LOS ANGELES – Just when you thought Justin Bieber couldn’t possibly exert any more influence over his teen fan base, it was announced the pop prince is encouraging minors to spend more of their parents' cash with a new prepaid debit card.
Bieber, 19, inked a lucrative deal with SpendSmart to endorse its teen-focused, prepaid card, for which he is reportedly being paid $3.75 million for a 14-month contract, plus monthly royalties linked to the growth of the card, and an option to buy two million SpendSmart shares.
According to the New York Times, the average age of a SpendSmart user is 16, and the card is most often used to purchase fast food, gas, gadgets and clothes. The card has a monthly fee of $3.95, which translates into around $50 annually, additional charges to load money onto the card ($2.95 from a debit or credit card or $0.75 from a checking or savings account), a lost card replacement fee of $7.95, ATM fees of 50 cents per balance enquiry, $1.50 every time cash is withdrawn, and a $3 charge if the card inactive for 90 days.
Which experts tell us adds up to one thing: Parents beware!
“It is a good thing and part of parenting to teach kids how to manage their money responsibly, but there are different ways to go about it,” Michelle Jun, Senior Attorney at the Consumers Union told FOX411’s Pop Tarts column. “This card is in the middle of the pack, it is not the cheapest card. It is good for young consumers to learn financial responsibility; however we still live in a world where you build your world and financial history with credit and at traditional institutions like banks and credit unions. This card is middle of the road; there are definitely cards out there that are lower.”
According to Vladimir Nardin, Consumer Trends Expert for the Opinion Corporation, a leading source for customer reviews, the big winners are Bieber and SpendSmart.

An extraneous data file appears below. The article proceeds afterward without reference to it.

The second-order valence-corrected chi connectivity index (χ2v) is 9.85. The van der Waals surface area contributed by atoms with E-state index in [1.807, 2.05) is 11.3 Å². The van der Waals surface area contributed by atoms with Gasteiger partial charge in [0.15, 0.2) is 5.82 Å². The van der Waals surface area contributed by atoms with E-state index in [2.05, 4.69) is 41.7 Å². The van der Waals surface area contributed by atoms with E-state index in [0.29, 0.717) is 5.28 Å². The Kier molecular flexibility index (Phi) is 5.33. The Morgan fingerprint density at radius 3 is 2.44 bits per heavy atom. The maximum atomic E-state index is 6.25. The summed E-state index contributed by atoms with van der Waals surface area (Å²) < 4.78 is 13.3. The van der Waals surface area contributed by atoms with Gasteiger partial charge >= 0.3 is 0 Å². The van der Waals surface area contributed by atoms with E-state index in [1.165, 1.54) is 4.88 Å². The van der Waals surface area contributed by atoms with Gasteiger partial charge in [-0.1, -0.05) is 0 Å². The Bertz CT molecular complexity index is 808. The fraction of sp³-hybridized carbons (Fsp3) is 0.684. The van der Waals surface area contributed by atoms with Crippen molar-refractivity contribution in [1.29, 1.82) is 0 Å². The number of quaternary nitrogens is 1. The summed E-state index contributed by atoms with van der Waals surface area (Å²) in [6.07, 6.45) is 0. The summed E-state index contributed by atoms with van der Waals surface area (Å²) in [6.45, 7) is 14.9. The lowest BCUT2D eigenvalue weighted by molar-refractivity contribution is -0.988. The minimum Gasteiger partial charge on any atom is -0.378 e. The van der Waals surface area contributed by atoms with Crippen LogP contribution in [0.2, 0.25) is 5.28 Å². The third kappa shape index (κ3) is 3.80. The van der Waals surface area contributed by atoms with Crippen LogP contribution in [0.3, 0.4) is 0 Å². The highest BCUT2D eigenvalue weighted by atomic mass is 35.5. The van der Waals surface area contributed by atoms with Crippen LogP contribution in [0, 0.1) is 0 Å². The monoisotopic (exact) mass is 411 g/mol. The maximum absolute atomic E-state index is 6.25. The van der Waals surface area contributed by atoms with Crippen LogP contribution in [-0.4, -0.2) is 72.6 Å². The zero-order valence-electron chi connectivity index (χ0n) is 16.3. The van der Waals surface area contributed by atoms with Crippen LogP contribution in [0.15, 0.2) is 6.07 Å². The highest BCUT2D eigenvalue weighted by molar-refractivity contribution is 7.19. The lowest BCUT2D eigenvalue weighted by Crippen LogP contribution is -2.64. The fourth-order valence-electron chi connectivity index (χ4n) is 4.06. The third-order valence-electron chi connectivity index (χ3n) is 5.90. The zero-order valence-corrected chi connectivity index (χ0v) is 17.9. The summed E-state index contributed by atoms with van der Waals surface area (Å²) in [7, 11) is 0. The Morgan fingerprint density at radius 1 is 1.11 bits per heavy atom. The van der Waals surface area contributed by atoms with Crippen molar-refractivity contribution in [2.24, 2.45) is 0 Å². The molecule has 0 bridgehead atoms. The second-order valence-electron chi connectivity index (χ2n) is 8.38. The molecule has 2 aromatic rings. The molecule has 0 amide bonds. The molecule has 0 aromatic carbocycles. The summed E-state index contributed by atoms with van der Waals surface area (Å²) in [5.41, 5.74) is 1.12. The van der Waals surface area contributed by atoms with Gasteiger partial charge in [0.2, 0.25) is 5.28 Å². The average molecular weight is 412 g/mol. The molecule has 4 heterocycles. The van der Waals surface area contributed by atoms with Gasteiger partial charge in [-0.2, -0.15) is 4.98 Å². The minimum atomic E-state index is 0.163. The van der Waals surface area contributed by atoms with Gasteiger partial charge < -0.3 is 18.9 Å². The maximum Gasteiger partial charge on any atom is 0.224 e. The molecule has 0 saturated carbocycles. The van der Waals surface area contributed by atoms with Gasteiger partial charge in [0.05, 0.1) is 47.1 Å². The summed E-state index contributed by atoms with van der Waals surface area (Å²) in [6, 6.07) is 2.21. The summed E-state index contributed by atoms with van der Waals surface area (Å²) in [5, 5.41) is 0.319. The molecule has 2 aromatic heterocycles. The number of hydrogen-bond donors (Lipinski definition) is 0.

“Celebrities sell and Justin Bieber has a great deal of marketing influence and a huge social media outreach, so this will likely put peer pressure on teens and subsequently their parents to set up these accounts. The issuing company will get instant access to this market for an essentially unregulated gift card that has a pretty steep drain on the funds compared to a normal credit or debit card which is great for the card company,” he explained. “The only good thing I see for parents is a way to control spending, though I'm not sure that this product is the best way to teach kids about spending because the fees are a little higher than typical bank card products.”
But Mike McCoy, CEO for SpendSmart, told FOX411.comthe card is nothing new. "For the last three years this is and has been available as a prepaid card and not a celebrity card. We’re confident in Justin Bieber’s ability to be an ambassador for our brand, and in his ability to help his generation and their parents talk about responsible spending.” McCoy also added that "most [of the card's] fees are avoidable and no fees have been changed in light of our partnership with Justin Bieber."
Bieber, who earned $55 million last year alone, insists in a commercial for the card that money in his family was scarce before he hit the big time.
“You know when I was a kid; we didn’t have a lot of money, so me and my family had to watch the money that we spent. I learned that if you have $100 or $100 million, if you spend more than you have you are going to go broke,” he says in a video sent to his 30 million Twitter followers and 48 million Facebook fans.
And there are some who say his card offers lower fees that others in the prepaid market and comes with an array of features designed to teach teens about sensible spending, including an option for parents to instantly alerted when the card is used through a text message or phone app, and the ability to block purchases and lock the card at their discretion. The Better Business Bureau (BBB) also gives SpendSmart a an A+ rating, as it has received just 19 complaints since it became accredited just over two years ago, mostly due to billing/collection issues and problems with product/service, all of which has been listed as now closed.
Yet some parents remain skeptical.
“I wouldn’t get it for my children, but my sister’s daughter is just crazy about Bieber,” said mom Jennifer Brawley. “I think he is past his prime in the U.S. and the kids that loved him four years ago are likely too old to think he’s cool anymore. My kids think he’s way too much of an idiot with the way he wears his clothes, so aren’t interested in the card anyway.”
Reps for Bieber did not respond to a request for further comment.
Danielle Jones-Wesley contributed to this report.